Data Science Weekly Newsletter - Issue 139

Issue #139

July 21 2016

Editor Picks
 
  • A neural network tried to write a 9th Harry Potter book, and the results are hilarious
    “I’ve been experimenting with deep learning over the past few weeks, and the Harry Potter story is the result of one of those experiments,” creator Max Deutsch tells Digital Trends. “Beyond just looking for a fun way to practice what I’ve been learning, the Harry Potter project was an attempt to make something enjoyable to read.”...
  • Creating a Beer Recommendation Engine
    Beer is one of my passions. I’m an award-winning homebrewer. I’ve judged beer competitions. I’m an active member in my local homebrewing clubs. I’ve reviewed just under 1000 unique beers on Untappd. I have several floorplan ideas for the taproom of the craft brewery I will definitely someday own. I’m drinking a beer while I’m writing this post. My goal is to create a recommendation engine for beer that is actually useful...
  • Central Limit Theorem – Interactive Data Visualization Explanation
    This is an attempt to visually explain the core concepts of the Central Limit Theorem. By providing a variety of interactive components, this page seeks to provide an intuitive understanding of one of the foundational theories behind inferential statistics. It draws inspiration from other visual explanations...
 
 

A Message from this week's Sponsor:

 

  • Where science and policy change the world. And You.
    Apply your knowledge & skills to federal policy via the AAAS Science & Technology Policy Fellowships. A year-long professional development opportunity for doctoral level data scientists to serve in the federal government in Washington, D.C.

    STPF fosters a career-enhancing network of science leaders who understand policymaking & contribute to society...
 
 

Data Science Articles & Videos

 
  • What we’ve learned about brands in London from 5 million Instagram posts
    As any modern fashion mecca and large financial center London is big on instagram, so it’s not surprising it is the most instagrammed city in Great Britain and 2nd one in the world after New York, and followed by Paris. What do Londoners and guests of the city instagram about? What places do they like the most? Where do they feel miserable?...
  • Data Science at Zymergen
    Zymergen is an SF Bay Area startup that uses software, robotics, and advanced genetic engineering techniques to make industrial microbes more effective at producing particular chemicals, or even to create brand new compounds. I recently joined Zymergen to manage the Core Infrastructure and Data Science teams...
  • A Review of Travel Chatbots
    Travel search is one of the most common use cases for chatbots, we reviewed the 5 main travel bots on Facebook Messenger... Some bots understand complex text input, others require information provided one at a time in a ping ping conversation...
  • Probablistic Filters By Example
    Probablistic filters are high-speed, space-efficient data structures that support set-membership tests with a one-sided error. These filters can claim that a given entry is definitely not represented in a set of entries, or might be represented in the set. That is, negative responses are conclusive, whereas positive responses incur a small false positive probability (FPP). Below is side-by-side simulation of the inner workings of Cuckoo and Bloom filters....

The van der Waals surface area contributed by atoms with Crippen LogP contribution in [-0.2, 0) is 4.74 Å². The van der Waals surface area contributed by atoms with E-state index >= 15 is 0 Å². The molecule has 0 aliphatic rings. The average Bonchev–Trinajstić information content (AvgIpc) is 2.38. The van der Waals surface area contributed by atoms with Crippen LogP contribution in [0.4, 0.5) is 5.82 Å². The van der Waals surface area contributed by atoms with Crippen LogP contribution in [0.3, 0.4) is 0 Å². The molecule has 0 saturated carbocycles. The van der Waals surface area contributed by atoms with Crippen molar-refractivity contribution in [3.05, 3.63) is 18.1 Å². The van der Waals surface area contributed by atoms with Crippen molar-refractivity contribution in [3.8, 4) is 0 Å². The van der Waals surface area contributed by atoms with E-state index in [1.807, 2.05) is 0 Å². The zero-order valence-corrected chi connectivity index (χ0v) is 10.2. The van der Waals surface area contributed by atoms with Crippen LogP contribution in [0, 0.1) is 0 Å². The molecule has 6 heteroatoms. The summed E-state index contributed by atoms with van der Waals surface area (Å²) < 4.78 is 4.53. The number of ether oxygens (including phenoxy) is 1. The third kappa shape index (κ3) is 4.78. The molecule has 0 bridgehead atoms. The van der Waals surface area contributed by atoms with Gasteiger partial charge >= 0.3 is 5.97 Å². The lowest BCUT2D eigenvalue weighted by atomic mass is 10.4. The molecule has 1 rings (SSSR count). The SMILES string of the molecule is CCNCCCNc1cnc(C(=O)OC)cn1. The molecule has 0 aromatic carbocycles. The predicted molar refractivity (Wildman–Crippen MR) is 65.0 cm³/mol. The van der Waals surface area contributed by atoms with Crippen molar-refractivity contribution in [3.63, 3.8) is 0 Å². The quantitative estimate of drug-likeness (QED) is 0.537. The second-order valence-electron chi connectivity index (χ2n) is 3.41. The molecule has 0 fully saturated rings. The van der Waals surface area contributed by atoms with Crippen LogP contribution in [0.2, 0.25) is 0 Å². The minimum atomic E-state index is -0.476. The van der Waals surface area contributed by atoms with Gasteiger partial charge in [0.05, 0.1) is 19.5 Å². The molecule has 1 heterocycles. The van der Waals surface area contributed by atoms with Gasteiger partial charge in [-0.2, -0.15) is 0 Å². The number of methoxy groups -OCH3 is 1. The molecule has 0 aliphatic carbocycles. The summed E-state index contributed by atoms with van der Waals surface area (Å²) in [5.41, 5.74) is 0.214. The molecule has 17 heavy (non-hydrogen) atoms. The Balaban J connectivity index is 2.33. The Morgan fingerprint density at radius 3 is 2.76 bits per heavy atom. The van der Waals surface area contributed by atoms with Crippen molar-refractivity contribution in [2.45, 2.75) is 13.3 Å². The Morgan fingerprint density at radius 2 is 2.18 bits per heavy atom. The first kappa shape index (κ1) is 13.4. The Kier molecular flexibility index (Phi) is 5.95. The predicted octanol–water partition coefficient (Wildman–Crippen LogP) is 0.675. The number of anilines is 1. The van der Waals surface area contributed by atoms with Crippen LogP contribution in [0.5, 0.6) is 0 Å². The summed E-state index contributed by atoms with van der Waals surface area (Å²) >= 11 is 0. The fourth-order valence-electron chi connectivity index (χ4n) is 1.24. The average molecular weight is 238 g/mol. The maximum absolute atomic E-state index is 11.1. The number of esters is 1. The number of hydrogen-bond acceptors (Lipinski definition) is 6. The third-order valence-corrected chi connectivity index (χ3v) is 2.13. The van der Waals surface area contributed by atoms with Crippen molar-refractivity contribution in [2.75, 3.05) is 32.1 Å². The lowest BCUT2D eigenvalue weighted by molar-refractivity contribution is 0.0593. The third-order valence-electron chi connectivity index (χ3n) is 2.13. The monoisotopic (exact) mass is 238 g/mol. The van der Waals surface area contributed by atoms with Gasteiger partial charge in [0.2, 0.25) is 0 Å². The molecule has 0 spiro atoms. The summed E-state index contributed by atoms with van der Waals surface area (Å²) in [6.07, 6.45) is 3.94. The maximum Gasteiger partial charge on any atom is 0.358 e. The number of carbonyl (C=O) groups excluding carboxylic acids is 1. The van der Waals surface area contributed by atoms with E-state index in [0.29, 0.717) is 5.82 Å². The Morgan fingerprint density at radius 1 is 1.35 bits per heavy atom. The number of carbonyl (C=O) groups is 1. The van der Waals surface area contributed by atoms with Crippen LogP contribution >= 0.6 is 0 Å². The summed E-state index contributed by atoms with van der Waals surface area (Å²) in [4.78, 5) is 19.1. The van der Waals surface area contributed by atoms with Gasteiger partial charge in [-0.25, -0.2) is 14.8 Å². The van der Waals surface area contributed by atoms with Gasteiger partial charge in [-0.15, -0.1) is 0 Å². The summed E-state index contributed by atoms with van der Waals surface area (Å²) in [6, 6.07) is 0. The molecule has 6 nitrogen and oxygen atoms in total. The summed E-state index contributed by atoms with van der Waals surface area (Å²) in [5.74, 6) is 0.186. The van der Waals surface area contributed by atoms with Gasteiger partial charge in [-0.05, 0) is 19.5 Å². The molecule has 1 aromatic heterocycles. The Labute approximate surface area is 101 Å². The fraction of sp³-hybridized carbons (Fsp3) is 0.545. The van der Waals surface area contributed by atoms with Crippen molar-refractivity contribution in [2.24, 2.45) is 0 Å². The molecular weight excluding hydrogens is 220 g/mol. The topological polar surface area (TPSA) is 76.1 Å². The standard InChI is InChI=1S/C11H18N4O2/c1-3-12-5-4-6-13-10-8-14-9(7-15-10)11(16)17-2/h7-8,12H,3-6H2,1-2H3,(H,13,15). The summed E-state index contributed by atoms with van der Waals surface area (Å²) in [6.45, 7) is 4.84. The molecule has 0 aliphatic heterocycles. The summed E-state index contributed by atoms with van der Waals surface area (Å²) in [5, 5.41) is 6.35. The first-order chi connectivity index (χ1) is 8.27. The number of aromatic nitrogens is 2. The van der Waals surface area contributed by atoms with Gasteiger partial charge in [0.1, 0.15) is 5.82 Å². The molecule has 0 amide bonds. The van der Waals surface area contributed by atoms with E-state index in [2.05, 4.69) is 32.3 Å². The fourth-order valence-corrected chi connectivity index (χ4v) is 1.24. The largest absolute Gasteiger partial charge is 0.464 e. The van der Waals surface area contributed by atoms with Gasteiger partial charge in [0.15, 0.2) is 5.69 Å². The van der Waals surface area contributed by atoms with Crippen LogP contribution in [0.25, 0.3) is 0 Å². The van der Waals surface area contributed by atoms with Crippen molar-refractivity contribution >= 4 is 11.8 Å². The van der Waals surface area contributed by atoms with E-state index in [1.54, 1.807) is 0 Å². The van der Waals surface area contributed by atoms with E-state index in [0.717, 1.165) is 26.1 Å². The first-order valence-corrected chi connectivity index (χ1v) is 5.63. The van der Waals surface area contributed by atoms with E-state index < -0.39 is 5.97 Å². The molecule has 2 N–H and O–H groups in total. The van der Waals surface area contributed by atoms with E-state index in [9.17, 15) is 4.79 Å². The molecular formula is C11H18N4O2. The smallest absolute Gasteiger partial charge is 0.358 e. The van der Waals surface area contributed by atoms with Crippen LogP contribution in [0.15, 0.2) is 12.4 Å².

• Virtual Worlds as Proxy for Multi-Object Tracking Analysis
    Modern computer vision algorithms typically require expensive data acquisition and accurate manual labeling. In this work, we instead leverage the recent progress in computer graphics to generate fully labeled, dynamic, and photo-realistic proxy virtual worlds...
  • Understanding Bias: A Pre-requisite For Trustworthy Results
    It turns out that it’s shockingly easy to do some very reasonable things with data (aggregate, slice, average, etc.), and come out with answers that have 2000% error! In this post, I want to show why that’s the case using some very simple, intuitive pictures...
 
 

Jobs

 
  • Senior Data Scientist - British Geological Survey - Keyworth, UK

    The British Geological Survey is one of the world's leading and forward thinking geological science institutes, a vacancy has arisen for a Senior Data Scientist in Keyworth, Nottingham.

    Starting salary is £35,222 pa to £38,254+ pa depending on qualifications and experience. 

    To apply, please go to http://www.topcareer.jobs/home/BritishGeologicalSurvey.aspx and submit your CV and covering letter.  Applicants who would like to receive this advert in an alternative format (e.g. large print, Braille, audio or hard copy), or who are unable to apply online should telephone 01793 867003.

    Closing date is 24 July 2016.
 
 

Training & Resources

 
  • Tuning a scikit-learn estimator with skopt
    Tuning the hyper-parameters of a machine learning model is often carried out using an exhaustive exploration of (a subset of) the space all hyper-parameter configurations (e.g., using sklearn.model_selection.GridSearchCV), which often results in a very time consuming operation. In this notebook, we illustrate how skopt can be used to tune hyper-parameters using sequential model-based optimisation, hopefully resulting in equivalent or better solutions, but within less evaluations...
 
 

Books

 

 
 
P.S. Interested in reaching fellow readers of this newsletter? Consider sponsoring! Email us for details :) - All the best, Hannah & Sebastian
 
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